• In one embodiment of the mapping or transformation process, the processor 216 could place tags in the message content where substituted text was removed or place tags in addition to the text targeted by the transformation or mapping process. When the message is thus sent to the recipient, the multimedia elements or substituted elements may accompany the message or they may be expected to reside on the target device and inserted at the appropriate tag. The substituted elements not already in the target device could be added in a server 108 during the message transfer process or the elements could be downloaded at the time the message is played by the recipient of the message.
  • In another embodiment, the message content is not transformed or mapped but rather is hidden until the results of a game played by the recipient are known. That is, the words of the message could be hidden from view, and a game, such as hangman, could be played. When the game is successfully completed, it may reveal all or a portion of the message content to the viewer as a reward. In another embodiment, a “run and jump” game actor has to achieve a certain level of success in accomplishing a task or completing a course before the message content is revealed. A series of tasks may be used to release various words, phrases, or sentences of the message content. It is thus possible that if the recipient does not successfully accomplish the task, the message may not be revealed. While this may not be an ideal case for business communications, certainly it may be used for entertainment and general messaging as this may provide a unique opportunity for parties to interact with each other. The message may be tied to virtually any game type, including multiplayer games. In one embodiment the enhanced message may be sent to multiple recipients who then engage in a multiplayer game. The winner is rewarded with the message content and the losers may have to accomplish a different task to see the message.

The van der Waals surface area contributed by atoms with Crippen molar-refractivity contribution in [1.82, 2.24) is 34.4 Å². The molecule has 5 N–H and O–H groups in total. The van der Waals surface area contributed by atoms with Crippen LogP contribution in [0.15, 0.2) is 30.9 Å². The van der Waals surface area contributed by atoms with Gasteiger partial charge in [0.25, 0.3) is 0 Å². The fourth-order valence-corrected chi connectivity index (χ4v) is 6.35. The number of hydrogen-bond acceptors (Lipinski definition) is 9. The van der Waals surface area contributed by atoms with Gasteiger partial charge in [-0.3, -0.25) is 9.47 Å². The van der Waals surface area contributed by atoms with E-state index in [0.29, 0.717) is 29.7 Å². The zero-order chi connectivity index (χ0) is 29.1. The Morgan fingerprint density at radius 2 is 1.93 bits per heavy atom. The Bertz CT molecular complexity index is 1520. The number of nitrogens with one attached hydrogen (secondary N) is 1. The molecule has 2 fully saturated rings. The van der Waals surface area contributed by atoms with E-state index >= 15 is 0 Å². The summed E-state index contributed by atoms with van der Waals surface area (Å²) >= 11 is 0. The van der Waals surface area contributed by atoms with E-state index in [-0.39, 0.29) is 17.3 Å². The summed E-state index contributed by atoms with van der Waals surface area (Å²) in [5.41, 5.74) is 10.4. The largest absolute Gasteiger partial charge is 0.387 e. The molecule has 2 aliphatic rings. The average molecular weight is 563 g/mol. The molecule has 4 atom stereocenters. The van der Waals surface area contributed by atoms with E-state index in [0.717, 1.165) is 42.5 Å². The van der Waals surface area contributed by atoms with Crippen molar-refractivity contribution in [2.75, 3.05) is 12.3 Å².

• Referring to FIG. 3, a flow chart for creation 300 of a message incorporating user-definable fun messaging is discussed and described. A message, more specifically message content, is received 302 from a sender of the message. The message content may be text, but may include elements of other media types. Instructions for selecting an encoding method are received 304 from the sender of the message. The encoding method operates to provide a message having entertainment elements in conjunction with the message content. That is, the purpose of the encoding is to transform or otherwise modify the message content so that the sender, but particularly the recipient or viewer, of the message content so encoded is able to enjoy an amusing or diverting interaction with the message beyond the simple reading or viewing of the message content.